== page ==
This week the State of Missouri executed Jeffrey Ferguson. By all accounts Ferguson had changed his life in prison. Hooked on drugs and alcohol at the time he murdered Kelli Hall in 1989, he spent the last two decades in prison as a model inmate. Ferguson had devoted himself to making the prison a compassionate, safer environment for staff and guards. He helped establish a hospice program for dying inmates, he worked with the prison restorative justice program helping crime victims to heal, and he provided spiritual guidance through the prison ministry program to inmates, some of whom would one day return to society.
Without question, Ferguson committed a heinous crime. Our hearts go out to the Hall family for the suffering they have endured but, sadly, nothing will return Kelli to them. In denying Ferguson’s clemency application, Governor Nixon upheld the execution as the “appropriate sentence.”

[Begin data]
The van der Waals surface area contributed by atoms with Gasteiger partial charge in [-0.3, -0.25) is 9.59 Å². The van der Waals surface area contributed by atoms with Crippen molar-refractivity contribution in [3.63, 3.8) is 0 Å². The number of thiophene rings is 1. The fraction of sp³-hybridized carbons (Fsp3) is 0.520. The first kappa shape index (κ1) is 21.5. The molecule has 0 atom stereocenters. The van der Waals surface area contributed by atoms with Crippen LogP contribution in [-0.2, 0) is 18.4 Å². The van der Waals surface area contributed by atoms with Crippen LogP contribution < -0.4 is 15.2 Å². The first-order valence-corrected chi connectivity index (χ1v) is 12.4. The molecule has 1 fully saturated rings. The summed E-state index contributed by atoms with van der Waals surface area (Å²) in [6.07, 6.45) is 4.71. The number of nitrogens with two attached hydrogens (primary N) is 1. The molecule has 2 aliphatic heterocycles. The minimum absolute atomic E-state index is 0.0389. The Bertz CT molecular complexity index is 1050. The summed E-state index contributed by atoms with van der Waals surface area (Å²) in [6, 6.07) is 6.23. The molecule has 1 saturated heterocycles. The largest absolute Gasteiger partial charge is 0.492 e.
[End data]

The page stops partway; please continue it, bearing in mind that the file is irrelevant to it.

But one can legitimately wonder how this sentence, twenty-five years after the crime, is “appropriate.” Supporters of the death penalty often cite deterrence as a reason to execute someone, but Ferguson was no longer a threat to society. He had earned the respect and trust of both staff and inmates. The prison chaplain wrote in his clemency letter, “If Jeff were to be released, I would not have a problem with him living next door to me.”
Did this execution bring a sense of justice? Catholic tradition supports restorative justice whereby the offender is to be held accountable for his crime, but must work to make amends. Ferguson could have spent the rest of his life in prison, doing the good work that he was doing-making a valuable contribution to society. A life without parole sentence would have still resulted in his death in prison.
In reality Ferguson’s execution was nothing more than retribution, taking one life for another. But revenge rarely brings comfort or healing. The execution of a man, who at this point in his life, was a caring, contributing member of society, makes no sense. Society has gained nothing by this execution. We are all diminished.
Posted: March 28, 2014